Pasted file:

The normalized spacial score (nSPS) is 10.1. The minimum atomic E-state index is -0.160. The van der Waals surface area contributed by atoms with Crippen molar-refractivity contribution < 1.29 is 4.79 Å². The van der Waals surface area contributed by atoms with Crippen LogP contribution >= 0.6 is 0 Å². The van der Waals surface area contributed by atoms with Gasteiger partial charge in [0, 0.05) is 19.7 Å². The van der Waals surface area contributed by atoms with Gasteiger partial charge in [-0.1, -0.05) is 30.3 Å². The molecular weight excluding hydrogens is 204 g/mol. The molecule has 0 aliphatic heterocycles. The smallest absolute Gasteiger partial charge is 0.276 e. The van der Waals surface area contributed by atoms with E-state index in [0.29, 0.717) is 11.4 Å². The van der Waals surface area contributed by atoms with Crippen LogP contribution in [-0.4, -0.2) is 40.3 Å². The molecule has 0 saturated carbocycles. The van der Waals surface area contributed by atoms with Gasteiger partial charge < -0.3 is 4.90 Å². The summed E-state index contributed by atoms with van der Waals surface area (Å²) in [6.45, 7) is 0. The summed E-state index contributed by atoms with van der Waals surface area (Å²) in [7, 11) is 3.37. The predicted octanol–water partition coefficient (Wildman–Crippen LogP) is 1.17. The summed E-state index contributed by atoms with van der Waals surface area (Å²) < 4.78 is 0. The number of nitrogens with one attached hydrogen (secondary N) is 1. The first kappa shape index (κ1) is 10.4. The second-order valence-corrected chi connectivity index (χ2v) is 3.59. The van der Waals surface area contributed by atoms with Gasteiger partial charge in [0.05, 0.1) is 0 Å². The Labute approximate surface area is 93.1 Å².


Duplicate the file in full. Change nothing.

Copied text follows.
The normalized spacial score (nSPS) is 10.1. The minimum atomic E-state index is -0.160. The van der Waals surface area contributed by atoms with Crippen molar-refractivity contribution < 1.29 is 4.79 Å². The van der Waals surface area contributed by atoms with Crippen LogP contribution >= 0.6 is 0 Å². The van der Waals surface area contributed by atoms with Gasteiger partial charge in [0, 0.05) is 19.7 Å². The van der Waals surface area contributed by atoms with Gasteiger partial charge in [-0.1, -0.05) is 30.3 Å². The molecular weight excluding hydrogens is 204 g/mol. The molecule has 0 aliphatic heterocycles. The smallest absolute Gasteiger partial charge is 0.276 e. The van der Waals surface area contributed by atoms with E-state index in [0.29, 0.717) is 11.4 Å². The van der Waals surface area contributed by atoms with Crippen LogP contribution in [-0.4, -0.2) is 40.3 Å². The molecule has 0 saturated carbocycles. The van der Waals surface area contributed by atoms with Gasteiger partial charge < -0.3 is 4.90 Å². The summed E-state index contributed by atoms with van der Waals surface area (Å²) in [6.45, 7) is 0. The summed E-state index contributed by atoms with van der Waals surface area (Å²) in [7, 11) is 3.37. The predicted octanol–water partition coefficient (Wildman–Crippen LogP) is 1.17. The summed E-state index contributed by atoms with van der Waals surface area (Å²) < 4.78 is 0. The number of nitrogens with one attached hydrogen (secondary N) is 1. The first kappa shape index (κ1) is 10.4. The second-order valence-corrected chi connectivity index (χ2v) is 3.59. The van der Waals surface area contributed by atoms with Gasteiger partial charge in [0.05, 0.1) is 0 Å². The Labute approximate surface area is 93.1 Å².